In his book, How to Win Customers and Keep Them for Life, Michael LeBoeuf points out that customers buy only two things: good feelings and solutions to problems. He’s right.
Everything that a customer wants from you will fall into one of those two categories.
• You don’t sell clothes. You sell a sharp appearance, style, attractiveness, comfort, and warmth.
• You don’t sell insurance. You sell peace of mind for people and their families.
•You don’t sell toys. You sell happy moments for children.
• You don’t sell houses. You sell comfort, contentment, a good investment, pride of ownership, privacy, and space.
You don’t sell meals. You sell an enjoyable dining experience.
You don’t sell things at all; you sell good feelings and solutions to problems. The customer’s problem might be as simple as needing a tool to do a job. Every moment you are in the business, think about feelings and solutions. Make those two goals your most important activities. If you do, your relationship with customers will automatically improve.
How do you know when you have good customer service? John Tschohl, who has been called a guru of customer service, says “You have good service only when customers think you do.” He also says that, in a sense, customer service is selling. It’s selling because satisfied customers come back to be customers again. They must be sold again each time they return, although with each return visit, the job gets easier.
According to the American Management Association, 65 percent of a typical company’s business comes from present customers.
Your skill at perceiving and attending to the customer is crucial to the success of any business. What feelings do your customers show when they first decide to deal with your establishment? What nonverbal signals are being given that you can use as clues to the customer’s real feelings?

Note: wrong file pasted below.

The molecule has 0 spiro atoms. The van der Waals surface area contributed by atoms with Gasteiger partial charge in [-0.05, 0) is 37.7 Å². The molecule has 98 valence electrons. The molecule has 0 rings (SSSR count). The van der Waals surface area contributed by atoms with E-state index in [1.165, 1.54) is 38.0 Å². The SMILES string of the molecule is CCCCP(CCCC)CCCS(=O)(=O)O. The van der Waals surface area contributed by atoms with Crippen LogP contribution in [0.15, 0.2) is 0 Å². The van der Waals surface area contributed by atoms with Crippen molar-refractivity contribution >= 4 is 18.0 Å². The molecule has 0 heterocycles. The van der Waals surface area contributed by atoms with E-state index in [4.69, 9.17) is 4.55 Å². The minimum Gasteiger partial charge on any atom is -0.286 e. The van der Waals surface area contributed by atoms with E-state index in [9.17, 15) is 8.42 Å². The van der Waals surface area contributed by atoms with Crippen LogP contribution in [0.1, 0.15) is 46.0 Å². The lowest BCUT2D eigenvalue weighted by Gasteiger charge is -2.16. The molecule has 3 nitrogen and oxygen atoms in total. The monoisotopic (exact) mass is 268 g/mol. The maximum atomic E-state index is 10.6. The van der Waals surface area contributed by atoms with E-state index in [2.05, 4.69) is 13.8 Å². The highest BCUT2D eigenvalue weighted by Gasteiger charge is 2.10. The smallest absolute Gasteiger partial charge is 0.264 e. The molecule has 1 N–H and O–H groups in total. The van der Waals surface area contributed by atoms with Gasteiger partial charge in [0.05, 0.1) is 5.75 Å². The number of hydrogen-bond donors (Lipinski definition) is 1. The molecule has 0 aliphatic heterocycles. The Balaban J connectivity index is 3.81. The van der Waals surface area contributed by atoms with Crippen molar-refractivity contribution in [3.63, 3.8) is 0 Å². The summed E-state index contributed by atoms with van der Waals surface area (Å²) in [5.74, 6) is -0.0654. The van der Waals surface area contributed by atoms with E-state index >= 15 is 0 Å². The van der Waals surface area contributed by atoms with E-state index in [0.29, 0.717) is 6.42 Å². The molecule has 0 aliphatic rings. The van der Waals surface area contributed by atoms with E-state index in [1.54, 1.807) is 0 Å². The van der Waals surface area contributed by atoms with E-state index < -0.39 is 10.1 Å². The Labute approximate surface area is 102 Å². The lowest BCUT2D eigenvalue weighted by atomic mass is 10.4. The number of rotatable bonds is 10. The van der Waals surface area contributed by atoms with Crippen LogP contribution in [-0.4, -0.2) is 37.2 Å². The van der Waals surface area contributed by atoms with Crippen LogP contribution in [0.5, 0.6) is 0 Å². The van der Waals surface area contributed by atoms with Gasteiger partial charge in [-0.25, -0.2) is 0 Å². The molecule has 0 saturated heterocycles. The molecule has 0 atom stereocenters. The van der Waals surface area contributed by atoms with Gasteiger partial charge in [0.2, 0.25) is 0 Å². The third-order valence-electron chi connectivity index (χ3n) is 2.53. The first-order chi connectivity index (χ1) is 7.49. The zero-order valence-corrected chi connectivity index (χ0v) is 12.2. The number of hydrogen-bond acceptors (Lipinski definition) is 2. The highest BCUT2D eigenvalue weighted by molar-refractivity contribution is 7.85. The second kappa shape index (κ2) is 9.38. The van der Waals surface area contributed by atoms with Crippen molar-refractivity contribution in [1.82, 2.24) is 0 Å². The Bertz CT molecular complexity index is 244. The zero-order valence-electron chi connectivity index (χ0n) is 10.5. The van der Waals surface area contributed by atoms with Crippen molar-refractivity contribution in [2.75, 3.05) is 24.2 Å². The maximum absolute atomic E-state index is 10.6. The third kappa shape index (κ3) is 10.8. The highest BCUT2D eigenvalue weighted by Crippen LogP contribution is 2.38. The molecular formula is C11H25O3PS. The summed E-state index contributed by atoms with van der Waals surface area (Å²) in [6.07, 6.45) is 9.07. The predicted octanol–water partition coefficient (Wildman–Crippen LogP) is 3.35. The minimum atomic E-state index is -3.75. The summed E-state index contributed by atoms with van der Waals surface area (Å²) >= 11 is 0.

Learning those signals and how to interpret them is an essential skill for a customer-driven business. Broadening the customer base is essential to a company’s survival; without the repeat customer, the loyal customer, nearly any business will falter.
Good service (which always includes good human relations) is the main reason for repeat business. The cost of finding a new customer is five times greater than the cost of keeping the customers you have. Unhappy customers have a high cost, to the average disgruntled customer tells 8 to 10 people about the unpleasant experience. Clearly, treating your customers as the most important part of the organization will pay off in the long run, in terms of both growth and added profits.
Besides the immediate needs, each customer has basic human needs that all members of the human race share . Often customers simply want to be noticed, to be listened to, to be taken seriously. Remembering their basic needs could be the only difference between your business and a competitor’s. Quality products alone, without positive treatment of customers, is simply not enough for a business to succeed over the long haul.
If you’d like further information, call COCC at (541) 383-7734.